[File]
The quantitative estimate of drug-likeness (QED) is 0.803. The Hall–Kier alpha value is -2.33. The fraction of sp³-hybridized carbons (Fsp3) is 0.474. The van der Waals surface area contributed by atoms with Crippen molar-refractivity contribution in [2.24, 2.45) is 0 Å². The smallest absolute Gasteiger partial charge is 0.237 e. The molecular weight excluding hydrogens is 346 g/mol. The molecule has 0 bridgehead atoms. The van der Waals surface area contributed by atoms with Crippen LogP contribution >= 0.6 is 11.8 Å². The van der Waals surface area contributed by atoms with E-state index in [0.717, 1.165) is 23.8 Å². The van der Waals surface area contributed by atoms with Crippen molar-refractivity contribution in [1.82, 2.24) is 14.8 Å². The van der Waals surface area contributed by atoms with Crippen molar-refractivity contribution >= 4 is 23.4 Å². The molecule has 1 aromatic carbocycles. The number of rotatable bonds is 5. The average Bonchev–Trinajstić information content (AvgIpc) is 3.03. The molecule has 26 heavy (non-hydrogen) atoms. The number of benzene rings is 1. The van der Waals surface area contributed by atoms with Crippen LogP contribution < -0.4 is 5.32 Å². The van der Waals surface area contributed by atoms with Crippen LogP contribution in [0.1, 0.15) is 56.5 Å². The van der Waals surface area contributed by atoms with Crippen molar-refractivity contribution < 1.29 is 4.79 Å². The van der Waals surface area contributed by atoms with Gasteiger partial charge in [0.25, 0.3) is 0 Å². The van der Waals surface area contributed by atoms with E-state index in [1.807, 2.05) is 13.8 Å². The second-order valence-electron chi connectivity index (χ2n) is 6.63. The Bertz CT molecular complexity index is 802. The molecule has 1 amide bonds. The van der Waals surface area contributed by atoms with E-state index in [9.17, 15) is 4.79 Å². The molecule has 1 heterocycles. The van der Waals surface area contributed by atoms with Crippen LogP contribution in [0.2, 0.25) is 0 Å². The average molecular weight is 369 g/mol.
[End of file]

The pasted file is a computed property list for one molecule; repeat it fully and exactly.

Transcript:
The quantitative estimate of drug-likeness (QED) is 0.803. The Hall–Kier alpha value is -2.33. The fraction of sp³-hybridized carbons (Fsp3) is 0.474. The van der Waals surface area contributed by atoms with Crippen molar-refractivity contribution in [2.24, 2.45) is 0 Å². The smallest absolute Gasteiger partial charge is 0.237 e. The molecular weight excluding hydrogens is 346 g/mol. The molecule has 0 bridgehead atoms. The van der Waals surface area contributed by atoms with Crippen LogP contribution >= 0.6 is 11.8 Å². The van der Waals surface area contributed by atoms with E-state index in [0.717, 1.165) is 23.8 Å². The van der Waals surface area contributed by atoms with Crippen molar-refractivity contribution in [1.82, 2.24) is 14.8 Å². The van der Waals surface area contributed by atoms with Crippen molar-refractivity contribution >= 4 is 23.4 Å². The molecule has 1 aromatic carbocycles. The number of rotatable bonds is 5. The average Bonchev–Trinajstić information content (AvgIpc) is 3.03. The molecule has 26 heavy (non-hydrogen) atoms. The number of benzene rings is 1. The van der Waals surface area contributed by atoms with Crippen LogP contribution < -0.4 is 5.32 Å². The van der Waals surface area contributed by atoms with Crippen LogP contribution in [0.1, 0.15) is 56.5 Å². The van der Waals surface area contributed by atoms with Crippen molar-refractivity contribution < 1.29 is 4.79 Å². The van der Waals surface area contributed by atoms with Gasteiger partial charge in [0.25, 0.3) is 0 Å². The van der Waals surface area contributed by atoms with E-state index in [1.807, 2.05) is 13.8 Å². The second-order valence-electron chi connectivity index (χ2n) is 6.63. The Bertz CT molecular complexity index is 802. The molecule has 1 amide bonds. The van der Waals surface area contributed by atoms with E-state index in [9.17, 15) is 4.79 Å². The molecule has 1 heterocycles. The van der Waals surface area contributed by atoms with Crippen LogP contribution in [0.2, 0.25) is 0 Å². The average molecular weight is 369 g/mol.